Tell me a little bit about your casting process.
Get the right person for the role. In this case, I needed to look in an area where I could find people who would go for a long time in a series. But I looked for them in the same way [that I cast my features]. I start with still photos, and that gets narrowed down, and eventually I sit one on one [with the actors]. I never read anybody—nobody reads any part of the script. I just talk to them, and as I’m talking to them I’m running the scenes of the film.
Do you cast on the basis of those meetings, or do you then give out the script and call people back?
No, no. They don’t read before they’re cast because then I’ll just start wanting to rehearse. It’s unfair to an actor, I think, to have them do a cold reading. They could be the right one, but they’ve got the wrong take on it at first. It could be a heartache for them. It’s not the way to find the right person in my book.
This is, I think, the first of your movies to in some way address moviemaking as a subject. Did your experience making films in Hollywood, or in casting your lead actresses, inspire this movie?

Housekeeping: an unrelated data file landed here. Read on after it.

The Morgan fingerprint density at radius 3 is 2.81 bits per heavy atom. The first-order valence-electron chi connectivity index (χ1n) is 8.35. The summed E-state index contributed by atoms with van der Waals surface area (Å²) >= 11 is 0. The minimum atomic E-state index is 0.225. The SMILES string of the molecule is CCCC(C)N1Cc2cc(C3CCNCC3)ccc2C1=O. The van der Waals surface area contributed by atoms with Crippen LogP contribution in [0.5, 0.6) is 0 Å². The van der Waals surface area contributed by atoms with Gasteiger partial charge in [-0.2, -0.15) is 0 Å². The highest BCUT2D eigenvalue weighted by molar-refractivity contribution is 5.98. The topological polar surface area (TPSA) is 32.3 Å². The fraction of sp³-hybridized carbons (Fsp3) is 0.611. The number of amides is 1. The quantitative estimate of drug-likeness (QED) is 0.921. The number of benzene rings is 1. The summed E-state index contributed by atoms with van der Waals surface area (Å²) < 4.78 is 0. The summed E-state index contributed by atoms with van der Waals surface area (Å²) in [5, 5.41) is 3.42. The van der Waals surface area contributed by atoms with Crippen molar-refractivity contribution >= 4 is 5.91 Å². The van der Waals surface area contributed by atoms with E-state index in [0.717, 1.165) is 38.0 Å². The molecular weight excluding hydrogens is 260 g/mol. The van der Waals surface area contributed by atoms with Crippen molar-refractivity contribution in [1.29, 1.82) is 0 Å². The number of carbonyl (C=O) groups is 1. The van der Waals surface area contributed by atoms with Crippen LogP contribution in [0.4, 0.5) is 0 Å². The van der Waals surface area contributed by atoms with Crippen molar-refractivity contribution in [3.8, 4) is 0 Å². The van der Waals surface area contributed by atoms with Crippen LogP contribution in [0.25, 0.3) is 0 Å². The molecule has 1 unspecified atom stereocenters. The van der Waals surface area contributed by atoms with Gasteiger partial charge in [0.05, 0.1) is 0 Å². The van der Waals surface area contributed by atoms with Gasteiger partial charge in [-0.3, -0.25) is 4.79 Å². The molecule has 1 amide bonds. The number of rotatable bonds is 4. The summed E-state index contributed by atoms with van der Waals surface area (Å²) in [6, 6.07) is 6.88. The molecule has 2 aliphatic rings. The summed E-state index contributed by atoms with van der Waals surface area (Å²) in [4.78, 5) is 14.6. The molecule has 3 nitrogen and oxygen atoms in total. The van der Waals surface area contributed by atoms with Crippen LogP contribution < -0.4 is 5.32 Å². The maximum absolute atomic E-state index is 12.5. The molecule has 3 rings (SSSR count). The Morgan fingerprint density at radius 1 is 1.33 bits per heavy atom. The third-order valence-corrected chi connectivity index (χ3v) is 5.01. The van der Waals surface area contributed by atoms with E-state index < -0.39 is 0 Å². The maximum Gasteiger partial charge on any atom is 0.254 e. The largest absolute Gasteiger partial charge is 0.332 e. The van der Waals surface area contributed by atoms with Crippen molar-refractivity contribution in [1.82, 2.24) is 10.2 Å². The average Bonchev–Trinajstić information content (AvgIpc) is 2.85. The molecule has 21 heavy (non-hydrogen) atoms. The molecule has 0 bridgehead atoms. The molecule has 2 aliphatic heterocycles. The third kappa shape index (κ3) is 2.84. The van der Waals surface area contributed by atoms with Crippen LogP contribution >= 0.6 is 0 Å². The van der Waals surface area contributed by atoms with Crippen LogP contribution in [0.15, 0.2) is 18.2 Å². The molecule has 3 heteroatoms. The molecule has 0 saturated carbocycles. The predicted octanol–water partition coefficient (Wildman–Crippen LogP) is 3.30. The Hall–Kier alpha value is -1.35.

It had nothing to do with it. I can relate to it, but it didn’t come from personal experience. Sunset Boulevard is one of my favorite films: It’s about Hollywood, but not the whole truth of Hollywood. The ideas [in Mulholland Drive] lead us into a section of the world of Hollywood, [but] the characters are not representational of [all] actors, they’re just these particular actors, or directors, or whatever. And so, you’ve got to be really careful…
Do you remember the first time you heard the Roy Orbison song “Crying” which appears in this movie?
I heard “Crying” riding with Kyle [MacLachlan] to the airport in New York City while going through Central Park. I said, “I’ve got to get a Roy Orbison album that has ‘Crying’ on it.” So I got it. And I forgot about it when I heard “In Dreams”—it was perfect for Blue Velvet. Ironically, “Crying” is in Mulholland Drive, sung in Spanish.
I heard you’re launching your own Web site: davidlynch.com.
I am. I’ve been working on it for two years, and it’s going to launch in October. It’s a pay-per-view membership site. It starts where it starts, and it’s going to go from there. It’s an experiment. There are many things on it—it’s a point of departure.
Has it been fulfilling to work on so far?
Yeah. I’m into Flash animation and Photoshop big time. After Effects and a lot of DV work. What’s strange is that these different things are homes for new ideas you wouldn’t necessarily use for feature films. So it’s broadening the world of ideas.
How do you think the films you make relate to your life and what’s going on in your life at the moment?
There must be a relationship, but I don’t know exactly what it is. All I know is, I fall into something, and I have a yearning to turn it into a film.